A final reason for this theme is that those of us who serve Christian colleges require a challenge. We require something worth struggling for, and not just as mere individuals. We require something worth the sacrifices made to obtain it, sacrifices jointly owned and jointly borne. And we need a hopeful place from which to do so, mindful of Richard John Neuhaus’s claim (George 2014) that we may well be living in the last days of the early Church! Confident that God may have much more in mind for us, we should remember that the problems of demographics, shifting markets, fickle governments, and tuition dependence will always be with us. They are the day-to-day stuff faced by any educational enterprise, including Christian colleges and universities. The problems of Christian college and university in this regard aren’t all that different than those of secular colleges and universities. But many colleges and universities have as their principal paradigm a purely immanent, Cartesian understanding of the mind as the source and summit of an individual striving toward a higher state of being. Cogito ergo sum—“I think, therefore I am.” We should be honest enough with ourselves to see too many Christian colleges in this picture. This has its place, but as a goal worthy of collective striving it is uninspiring, for, as John Henry Cardinal Newman (1999) proposed, the acquisition of knowledge for its own sake “exerts a subtle influence in throwing us back on ourselves, and making us our own center, and our minds the measure of all things.” As Liverpool Hope University Vice-Chancellor Gerald Pillay has suggested (2011), a worthier orientation for Christian colleges is reflected in a more transcendent, Kierkegaardian proposition: pugno ergo sum—“I struggle, therefore I am.” To count our certainties as uncertain. To weigh with others all that is known—and unknown—in a common search for Truth. To avail ourselves of every sense God provided, especially the sense of hearing. To wrestle together in the search for a more perfect understanding found only on the sunlit uplands of our shared intellectual and spiritual geographies. To open ourselves through mutual struggle to a more Augustinian understanding of our personhood: amor ergo sum, “I am loved; therefore I am.”
Before going much further, I had better get to the sticky business of defining terms. Academic training instills a love of precise language, tight definitions, and clearly delineated categories. Graduate school imposes such discipline on its inhabitants, after all, and so we require some form of common vocabulary with which to engage this subject, to engage each other about this subject, and—most importantly—to engage each other from this subject.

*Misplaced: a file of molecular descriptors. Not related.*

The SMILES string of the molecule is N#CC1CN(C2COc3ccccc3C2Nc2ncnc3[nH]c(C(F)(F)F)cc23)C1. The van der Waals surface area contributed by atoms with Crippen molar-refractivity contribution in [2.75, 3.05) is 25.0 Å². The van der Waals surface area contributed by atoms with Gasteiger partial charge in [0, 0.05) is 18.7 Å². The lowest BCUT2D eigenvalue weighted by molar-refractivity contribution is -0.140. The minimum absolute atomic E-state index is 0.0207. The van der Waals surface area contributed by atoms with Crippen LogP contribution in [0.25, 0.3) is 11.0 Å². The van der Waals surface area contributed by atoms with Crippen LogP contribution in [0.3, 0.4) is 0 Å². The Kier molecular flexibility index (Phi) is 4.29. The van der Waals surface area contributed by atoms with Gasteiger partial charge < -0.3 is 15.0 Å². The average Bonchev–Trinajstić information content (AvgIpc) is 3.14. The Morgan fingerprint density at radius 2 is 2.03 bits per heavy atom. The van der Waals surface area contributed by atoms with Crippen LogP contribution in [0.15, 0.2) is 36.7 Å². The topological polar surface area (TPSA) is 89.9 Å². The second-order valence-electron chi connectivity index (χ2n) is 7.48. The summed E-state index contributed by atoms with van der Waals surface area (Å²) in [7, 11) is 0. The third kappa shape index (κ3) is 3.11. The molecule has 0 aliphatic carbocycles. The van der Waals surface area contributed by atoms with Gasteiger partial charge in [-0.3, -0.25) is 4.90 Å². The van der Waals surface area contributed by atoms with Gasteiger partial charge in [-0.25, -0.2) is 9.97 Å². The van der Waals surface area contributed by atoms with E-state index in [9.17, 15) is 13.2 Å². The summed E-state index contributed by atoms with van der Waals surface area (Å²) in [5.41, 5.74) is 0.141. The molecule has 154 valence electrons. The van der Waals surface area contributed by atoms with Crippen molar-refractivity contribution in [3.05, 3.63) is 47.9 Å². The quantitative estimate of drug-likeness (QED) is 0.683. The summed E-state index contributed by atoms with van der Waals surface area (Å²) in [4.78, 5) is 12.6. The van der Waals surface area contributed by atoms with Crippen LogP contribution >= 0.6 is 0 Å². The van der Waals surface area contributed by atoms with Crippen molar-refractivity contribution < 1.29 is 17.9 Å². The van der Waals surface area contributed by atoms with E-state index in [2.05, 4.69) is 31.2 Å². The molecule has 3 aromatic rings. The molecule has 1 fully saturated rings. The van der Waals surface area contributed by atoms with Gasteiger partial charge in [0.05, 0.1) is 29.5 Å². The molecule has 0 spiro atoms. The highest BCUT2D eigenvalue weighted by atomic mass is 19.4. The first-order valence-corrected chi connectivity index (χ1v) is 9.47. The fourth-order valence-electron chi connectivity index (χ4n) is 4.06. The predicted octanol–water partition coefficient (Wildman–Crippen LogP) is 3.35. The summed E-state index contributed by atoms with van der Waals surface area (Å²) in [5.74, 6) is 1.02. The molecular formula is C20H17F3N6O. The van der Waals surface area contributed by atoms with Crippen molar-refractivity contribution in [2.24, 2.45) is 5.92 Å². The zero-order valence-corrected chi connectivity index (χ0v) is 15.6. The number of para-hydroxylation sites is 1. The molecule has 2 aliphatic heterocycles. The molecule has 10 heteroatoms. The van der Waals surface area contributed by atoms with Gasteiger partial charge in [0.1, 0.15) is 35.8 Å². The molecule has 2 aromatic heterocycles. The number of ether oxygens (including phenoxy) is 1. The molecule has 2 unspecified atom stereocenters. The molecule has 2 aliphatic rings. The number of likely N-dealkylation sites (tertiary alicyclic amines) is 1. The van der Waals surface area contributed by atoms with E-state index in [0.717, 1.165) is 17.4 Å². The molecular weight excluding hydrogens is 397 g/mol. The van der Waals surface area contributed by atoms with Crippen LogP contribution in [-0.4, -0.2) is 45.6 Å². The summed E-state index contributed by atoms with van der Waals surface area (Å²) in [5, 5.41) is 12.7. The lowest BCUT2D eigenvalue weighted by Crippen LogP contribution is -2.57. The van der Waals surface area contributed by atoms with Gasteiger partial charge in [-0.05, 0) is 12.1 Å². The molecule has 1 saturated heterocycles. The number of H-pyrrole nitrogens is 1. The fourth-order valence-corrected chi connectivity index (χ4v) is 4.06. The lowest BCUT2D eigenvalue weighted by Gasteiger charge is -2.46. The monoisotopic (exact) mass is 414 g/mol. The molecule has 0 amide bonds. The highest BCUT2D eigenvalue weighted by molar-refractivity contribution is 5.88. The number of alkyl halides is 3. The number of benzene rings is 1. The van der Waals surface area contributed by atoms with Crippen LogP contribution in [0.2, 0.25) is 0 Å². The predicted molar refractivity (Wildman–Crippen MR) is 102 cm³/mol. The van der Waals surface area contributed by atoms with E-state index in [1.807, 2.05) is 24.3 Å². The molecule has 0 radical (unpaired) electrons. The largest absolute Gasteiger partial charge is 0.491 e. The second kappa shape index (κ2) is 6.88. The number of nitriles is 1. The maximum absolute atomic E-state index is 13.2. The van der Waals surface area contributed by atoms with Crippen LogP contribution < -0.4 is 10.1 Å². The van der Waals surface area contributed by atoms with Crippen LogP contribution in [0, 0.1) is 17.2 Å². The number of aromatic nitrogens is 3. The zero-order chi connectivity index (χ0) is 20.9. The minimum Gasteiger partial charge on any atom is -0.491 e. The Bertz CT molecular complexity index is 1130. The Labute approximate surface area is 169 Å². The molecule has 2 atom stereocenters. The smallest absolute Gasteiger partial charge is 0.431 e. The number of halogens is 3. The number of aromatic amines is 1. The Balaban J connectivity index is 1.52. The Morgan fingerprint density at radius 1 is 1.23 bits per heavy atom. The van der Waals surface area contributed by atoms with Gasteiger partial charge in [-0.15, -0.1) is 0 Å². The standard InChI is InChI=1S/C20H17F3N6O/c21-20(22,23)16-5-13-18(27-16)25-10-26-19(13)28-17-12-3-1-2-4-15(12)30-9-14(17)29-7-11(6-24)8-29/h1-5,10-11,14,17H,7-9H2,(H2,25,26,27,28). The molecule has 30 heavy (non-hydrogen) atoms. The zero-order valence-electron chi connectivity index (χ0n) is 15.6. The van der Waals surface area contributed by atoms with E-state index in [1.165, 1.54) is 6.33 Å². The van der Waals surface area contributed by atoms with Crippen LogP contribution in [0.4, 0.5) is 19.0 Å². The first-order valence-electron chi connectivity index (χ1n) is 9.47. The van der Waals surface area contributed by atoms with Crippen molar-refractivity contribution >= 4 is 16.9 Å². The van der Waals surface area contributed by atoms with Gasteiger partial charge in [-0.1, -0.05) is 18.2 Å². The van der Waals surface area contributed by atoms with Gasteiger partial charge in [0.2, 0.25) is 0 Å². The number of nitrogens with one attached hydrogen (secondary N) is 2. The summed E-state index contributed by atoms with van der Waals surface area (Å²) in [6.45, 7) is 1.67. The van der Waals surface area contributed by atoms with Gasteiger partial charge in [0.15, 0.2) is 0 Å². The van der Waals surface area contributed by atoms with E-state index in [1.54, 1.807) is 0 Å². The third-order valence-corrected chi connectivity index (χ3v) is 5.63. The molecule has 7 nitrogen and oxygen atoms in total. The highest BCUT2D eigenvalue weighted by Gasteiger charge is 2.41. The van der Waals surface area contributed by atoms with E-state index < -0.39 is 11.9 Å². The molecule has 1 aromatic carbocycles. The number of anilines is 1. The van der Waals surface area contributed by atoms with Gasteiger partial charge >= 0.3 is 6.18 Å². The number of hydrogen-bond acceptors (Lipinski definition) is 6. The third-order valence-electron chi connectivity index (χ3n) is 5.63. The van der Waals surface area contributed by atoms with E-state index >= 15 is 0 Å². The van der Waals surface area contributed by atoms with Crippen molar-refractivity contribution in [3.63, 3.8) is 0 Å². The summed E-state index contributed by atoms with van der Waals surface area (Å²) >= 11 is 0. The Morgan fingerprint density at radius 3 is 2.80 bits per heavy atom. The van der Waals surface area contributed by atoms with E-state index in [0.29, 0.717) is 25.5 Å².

Ecumenism is, in its strictest sense and original meaning, a concept limited to the religious realm, and in particular, the Christian realm; it suggests a restoration of unity among all Christians. It is intended to be both a process engaged in and a state of being sought by persons and corporate bodies who invoke the Triune God and confess Jesus Christ as Lord and Savior (Unitatis redintegratio, 1). It is also a distinctly modern movement, although it is based on an ancient idea. This being the case, it is unlikely that those who founded Christian colleges in the American context were talking much about ecumenism, much less engaging in it as part of their daily life together. That the readers of this essay can discuss what it means to be an ecumenically Christian college and take active steps toward being worthy of the noun and its two modifiers says something about our ability to be forward-looking while remaining firmly rooted in the first things we share in common with our colleges’ founders.
I wish to expand the concept of ecumenism in two critical ways. The first expansion involves cloaking ecumenism in its essential form with a mantle of receptivity and reciprocity. Peter Leithart (2015) again:
(A) receptive ecumenism is an ecumenism of hospitality, welcome, and listening, an ecumenism of gift exchange—one that asks not “what do others need to learn from me, but rather what can I learn from others?”
to note in this more expansive conception is that receptive ecumenism does not
require us to shed our first principles in exchange for amicable relations with
each other. Nobody should have to exchange truth for peace; rather, receptive
ecumenism presumes that we bring amicable relations with each other to the
conversation and that each partner speaks with a deep understanding of and
passion for her own first principles. Indeed, receptive ecumenism cannot be
authentically engaged in by those who are unfamiliar with their own first
principles. This is one reason why Christian colleges should provide programs